Problem at a substation. Problem solved. Power should be humming along normally.
Authorities are saying there has been either a power surge or a power outage in the central area of Newport at around 11:30am Sunday. A fire alarm is going on at Head Start at 253 NE 1st, the Newport Fire Department has switched to back up generators and the signal lights at 101 at 6th and 11th are malfunctioning.
Keeping the juice flowing across Alsea Bay Maggie Rivers photo
Before -left After – right
Courtesy graphic: Central Lincoln PUD
From Chris Chandler
Central Lincoln PUD
The two wooden structures holding up Central Lincoln’s 69-kilovolt lines across Alsea Bay in Waldport are nearly 50 years old, and those years have not been kind.
“Those two structures have been worrying me for some time, said Central Lincoln’s Chief Engineer, Bruce Lovelin. “They’ve been deteriorating due to rough coastal weather, age, and sea salt. And, if either of them had come down in a storm, we would have had to scramble to keep the lights and heat on in the Waldport area.”
But replacement in water isn’t as simple as just pulling out one, and putting in another. “We were required to get permits from several state and federal agencies due to their concerns for aquatic species, and the application process took nearly three years. The permits require us to be finished by March 15—less than two weeks away. We’ve carefully planned every detail, and are very hopeful we’ll have decent weather,” Lovelin said.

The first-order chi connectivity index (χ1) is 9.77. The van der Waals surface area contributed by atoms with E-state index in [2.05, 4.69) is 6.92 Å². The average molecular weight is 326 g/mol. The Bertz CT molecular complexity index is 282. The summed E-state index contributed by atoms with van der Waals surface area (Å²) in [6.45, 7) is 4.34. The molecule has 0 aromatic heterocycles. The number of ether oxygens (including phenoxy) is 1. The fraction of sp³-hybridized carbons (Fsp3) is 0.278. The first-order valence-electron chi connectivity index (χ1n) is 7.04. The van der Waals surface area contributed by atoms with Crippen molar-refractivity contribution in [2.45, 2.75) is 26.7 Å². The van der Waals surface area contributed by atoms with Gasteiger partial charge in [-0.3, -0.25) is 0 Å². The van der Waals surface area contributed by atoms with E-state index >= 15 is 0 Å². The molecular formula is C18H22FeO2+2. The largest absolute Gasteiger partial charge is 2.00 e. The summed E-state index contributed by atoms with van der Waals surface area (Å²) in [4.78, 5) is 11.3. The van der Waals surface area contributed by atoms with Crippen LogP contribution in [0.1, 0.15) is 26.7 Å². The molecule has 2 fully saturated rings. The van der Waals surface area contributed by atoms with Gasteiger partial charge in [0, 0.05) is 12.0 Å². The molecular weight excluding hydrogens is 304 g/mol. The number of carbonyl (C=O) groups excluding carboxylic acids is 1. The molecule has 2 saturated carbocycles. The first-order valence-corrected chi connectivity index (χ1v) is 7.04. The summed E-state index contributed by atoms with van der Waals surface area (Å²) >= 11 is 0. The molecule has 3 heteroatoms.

What are currently two three-pole wooden structures will be replaced with two pairs of steel towers that will be only slightly higher than the old ones. “Guy” wires and anchors, and some old pilings will be removed as well. The new steel structures are expected to last 80 years, are designed to stand up to winds of 130 miles per hour, and won’t need guy wires or anchors. “We want customers in the Waldport area to know that at first, the new structures will stand out,” said Lovelin. “But after a few years, thanks to salt air and time, the steel structures will blend in much like the old wooden ones do now.”
With a barge, a crane, four steel towers, installation of tower holders called “caissons,” and wooden structure removal there will be much to see in the Alsea Bay area in March. “This is a great project, and we welcome our customers to watch every step,” Lovelin smiled. “But safety comes first, so we ask that folks please stay back a safe distance. This especially includes boats, canoes, and kayaks. We appreciate everyone respecting our safety boundaries.”
Lincoln City City Hall Saving citizens $1.2 Million in bond interest
Lincoln City City Manager David Hawker recently announced that he expected the city to save a significant amount of interest through a resale of some of the city’s outstanding municipal bonds. But he said in a news release issued this morning that the savings on this week’s 2005 sewer bond resale, which takes advantage of current low interest rates, the savings were quite substantial; well over a million dollars which Lincoln City taxpayers won’t have to pay.
Hawker praised city Financial Planner Ron Tierney for assembling a re-auction of the bonds which took several months to accomplish. Hawker said Tierney re-packaged the current bonds which were earlier auctioned at an interest rate of 4.53% and put them back on the bond market for re-sale. The $8.9 Million still unpaid were re-sold at a rate of 2.44% – a savings of $1.224 Million. Hawker said “Bonds are paid with sewer bills, property taxes and system development charges. The amount we need from these will be less.”